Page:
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What is Energy?

May 26, 2011

Lisa Crystal, a Ph.D. candidate in the Harvard University Department of the History of Science, has written an interesting book review in the April, 2011, issue of Physics Today.[1] The review is of Jennifer Coopersmith's book, "Energy, the Subtle Concept: The Discovery of Feynman's Blocks from Leibniz to Einstein."[2] The review and the book are interesting because they consider the question, "What is energy?"

First, a disclaimer. I don't have much time to read anything longer than articles a few pages in length; so I've read the book review, but I haven't yet read the book. On the basis of the review, I've put this book on my Father's Day list.

I'll proceed based on the idea that most scientific papers are written without their authors knowing all the facts. Some article on management that I remember reading states that it's easy to make a decision if everything is known, but a real leader can make decisions without knowing all the facts.

The principle of the conservation of energy is a triumph of physics. It's an idea that goes back to the time of Thales of Miletus, about 600 BC. Aristotle summarized Thales' philosophy in his Metaphysics:[3]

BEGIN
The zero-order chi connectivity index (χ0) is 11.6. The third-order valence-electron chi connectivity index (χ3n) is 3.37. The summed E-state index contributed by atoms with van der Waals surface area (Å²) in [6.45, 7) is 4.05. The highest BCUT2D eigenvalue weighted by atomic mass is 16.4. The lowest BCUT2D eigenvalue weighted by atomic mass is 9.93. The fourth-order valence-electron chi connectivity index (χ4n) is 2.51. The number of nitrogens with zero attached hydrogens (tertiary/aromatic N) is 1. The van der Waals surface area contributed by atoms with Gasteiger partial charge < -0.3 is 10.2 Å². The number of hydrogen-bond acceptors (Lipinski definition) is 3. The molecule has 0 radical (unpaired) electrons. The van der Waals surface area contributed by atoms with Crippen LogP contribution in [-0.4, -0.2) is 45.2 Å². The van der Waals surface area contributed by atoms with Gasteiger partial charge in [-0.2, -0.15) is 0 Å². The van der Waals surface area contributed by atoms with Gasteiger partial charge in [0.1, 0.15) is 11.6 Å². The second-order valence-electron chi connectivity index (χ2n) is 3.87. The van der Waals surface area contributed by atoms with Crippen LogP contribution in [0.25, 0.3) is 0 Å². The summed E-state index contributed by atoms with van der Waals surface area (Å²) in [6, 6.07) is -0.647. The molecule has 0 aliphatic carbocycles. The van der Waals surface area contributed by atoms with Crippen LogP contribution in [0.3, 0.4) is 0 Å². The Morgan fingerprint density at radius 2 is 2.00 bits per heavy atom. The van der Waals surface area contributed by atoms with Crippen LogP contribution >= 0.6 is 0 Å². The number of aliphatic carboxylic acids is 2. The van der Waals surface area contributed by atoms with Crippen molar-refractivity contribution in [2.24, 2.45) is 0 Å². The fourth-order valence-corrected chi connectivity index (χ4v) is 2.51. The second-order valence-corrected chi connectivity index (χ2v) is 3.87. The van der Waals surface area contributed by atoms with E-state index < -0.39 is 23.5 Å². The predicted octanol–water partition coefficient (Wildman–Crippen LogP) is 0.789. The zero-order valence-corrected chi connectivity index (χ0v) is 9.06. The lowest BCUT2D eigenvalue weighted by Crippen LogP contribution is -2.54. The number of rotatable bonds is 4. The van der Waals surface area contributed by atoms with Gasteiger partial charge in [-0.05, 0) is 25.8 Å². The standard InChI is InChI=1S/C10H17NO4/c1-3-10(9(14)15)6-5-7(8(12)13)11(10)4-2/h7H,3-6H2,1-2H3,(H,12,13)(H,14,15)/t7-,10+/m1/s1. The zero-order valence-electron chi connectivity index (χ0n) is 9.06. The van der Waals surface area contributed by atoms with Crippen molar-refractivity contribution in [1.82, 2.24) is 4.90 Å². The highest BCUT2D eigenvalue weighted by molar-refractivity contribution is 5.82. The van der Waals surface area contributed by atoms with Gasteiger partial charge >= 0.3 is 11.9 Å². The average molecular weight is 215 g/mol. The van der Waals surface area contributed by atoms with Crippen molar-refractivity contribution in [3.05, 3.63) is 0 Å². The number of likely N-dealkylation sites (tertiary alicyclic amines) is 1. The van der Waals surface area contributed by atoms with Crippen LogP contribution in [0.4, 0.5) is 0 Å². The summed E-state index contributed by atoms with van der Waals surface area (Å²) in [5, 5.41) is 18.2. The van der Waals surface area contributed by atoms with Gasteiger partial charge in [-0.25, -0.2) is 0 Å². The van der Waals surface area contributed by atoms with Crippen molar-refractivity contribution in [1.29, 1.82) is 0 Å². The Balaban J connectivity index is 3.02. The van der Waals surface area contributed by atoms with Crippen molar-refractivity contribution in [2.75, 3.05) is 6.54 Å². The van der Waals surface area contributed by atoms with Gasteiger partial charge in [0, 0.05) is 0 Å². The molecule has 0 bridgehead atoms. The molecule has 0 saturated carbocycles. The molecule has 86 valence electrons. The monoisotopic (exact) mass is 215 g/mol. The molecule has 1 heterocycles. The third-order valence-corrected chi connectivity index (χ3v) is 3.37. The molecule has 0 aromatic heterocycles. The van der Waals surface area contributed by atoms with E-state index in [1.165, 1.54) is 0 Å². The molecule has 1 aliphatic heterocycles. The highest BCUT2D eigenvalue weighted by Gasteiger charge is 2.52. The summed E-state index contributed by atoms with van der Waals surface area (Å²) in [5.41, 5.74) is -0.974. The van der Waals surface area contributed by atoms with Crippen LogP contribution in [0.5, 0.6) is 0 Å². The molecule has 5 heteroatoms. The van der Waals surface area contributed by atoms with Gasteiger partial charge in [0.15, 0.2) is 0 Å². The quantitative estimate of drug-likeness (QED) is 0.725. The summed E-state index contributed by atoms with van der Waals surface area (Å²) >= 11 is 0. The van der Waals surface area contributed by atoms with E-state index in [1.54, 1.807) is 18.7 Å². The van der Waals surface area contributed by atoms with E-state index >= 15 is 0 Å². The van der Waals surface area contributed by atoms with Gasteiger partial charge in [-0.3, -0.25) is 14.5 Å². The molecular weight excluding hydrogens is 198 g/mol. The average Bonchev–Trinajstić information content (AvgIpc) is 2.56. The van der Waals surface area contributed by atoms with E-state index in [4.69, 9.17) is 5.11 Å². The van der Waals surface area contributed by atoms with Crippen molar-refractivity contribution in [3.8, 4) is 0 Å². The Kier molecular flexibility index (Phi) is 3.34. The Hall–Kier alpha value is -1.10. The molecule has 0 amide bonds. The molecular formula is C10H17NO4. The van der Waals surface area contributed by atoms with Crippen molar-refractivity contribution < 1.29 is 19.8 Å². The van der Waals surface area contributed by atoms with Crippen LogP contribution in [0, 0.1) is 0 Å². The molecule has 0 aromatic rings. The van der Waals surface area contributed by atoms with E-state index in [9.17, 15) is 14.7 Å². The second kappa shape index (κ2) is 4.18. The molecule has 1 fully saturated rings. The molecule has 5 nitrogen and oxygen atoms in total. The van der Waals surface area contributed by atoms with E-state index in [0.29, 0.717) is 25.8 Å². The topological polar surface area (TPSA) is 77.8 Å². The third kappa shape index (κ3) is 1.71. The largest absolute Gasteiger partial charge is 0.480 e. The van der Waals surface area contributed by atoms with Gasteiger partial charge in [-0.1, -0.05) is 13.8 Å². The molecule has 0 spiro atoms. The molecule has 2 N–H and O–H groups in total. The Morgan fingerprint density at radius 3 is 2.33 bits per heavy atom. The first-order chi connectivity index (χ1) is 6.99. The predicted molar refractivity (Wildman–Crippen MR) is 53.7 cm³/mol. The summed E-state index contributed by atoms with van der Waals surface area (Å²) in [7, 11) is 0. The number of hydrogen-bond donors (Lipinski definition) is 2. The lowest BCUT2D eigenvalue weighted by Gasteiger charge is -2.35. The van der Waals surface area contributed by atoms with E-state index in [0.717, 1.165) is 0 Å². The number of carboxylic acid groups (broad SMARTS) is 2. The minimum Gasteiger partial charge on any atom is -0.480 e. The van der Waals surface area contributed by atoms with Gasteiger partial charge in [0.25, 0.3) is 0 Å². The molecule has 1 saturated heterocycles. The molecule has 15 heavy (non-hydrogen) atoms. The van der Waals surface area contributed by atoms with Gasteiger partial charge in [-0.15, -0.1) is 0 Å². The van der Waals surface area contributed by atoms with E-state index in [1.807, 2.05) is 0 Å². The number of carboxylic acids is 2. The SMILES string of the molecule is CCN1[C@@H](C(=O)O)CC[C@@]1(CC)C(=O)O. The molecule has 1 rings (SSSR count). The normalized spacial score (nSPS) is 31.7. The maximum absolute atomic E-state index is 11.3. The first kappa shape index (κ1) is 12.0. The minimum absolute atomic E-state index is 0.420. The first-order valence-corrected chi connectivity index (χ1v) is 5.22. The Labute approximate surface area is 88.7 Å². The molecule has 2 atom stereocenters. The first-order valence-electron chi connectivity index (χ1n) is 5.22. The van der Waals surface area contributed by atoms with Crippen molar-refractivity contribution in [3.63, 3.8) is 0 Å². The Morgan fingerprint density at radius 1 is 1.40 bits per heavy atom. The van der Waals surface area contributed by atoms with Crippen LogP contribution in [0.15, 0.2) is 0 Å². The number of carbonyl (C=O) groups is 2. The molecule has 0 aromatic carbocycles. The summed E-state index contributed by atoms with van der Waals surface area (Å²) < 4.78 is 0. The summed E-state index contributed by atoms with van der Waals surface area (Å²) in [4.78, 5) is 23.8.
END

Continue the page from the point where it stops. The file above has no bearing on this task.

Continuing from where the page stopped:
"... They believe that nothing is either generated or destroyed, since this kind of primary entity always persists."

Thales considered the "primary entity" to be water, but by making the correction to have either matter or energy as the stuff of the universe, we have a first statement of a conservation law.

Ignoring mass-energy equivalence for the moment, the conservation of mass is easy to see, since mass is easy to see. You can see, touch and hold most of its forms. It would be nice if energy were that simple.

The creators of the Transformers animated television series decided that the only way they could portray energy was by representing it as a physical object. Energon cubes were glowing cubes of stored energy used as food/fuel by robots. What's nice about these cubes is that they could harvest energy from any source, including falling water, without any intermediate generators.

Energy is not as simple as that portrayal. Energy exists as a symbol in many different mathematical equations, and it's known by many names.

Thermal energyMagnetic energy
Chemical energyElastic energy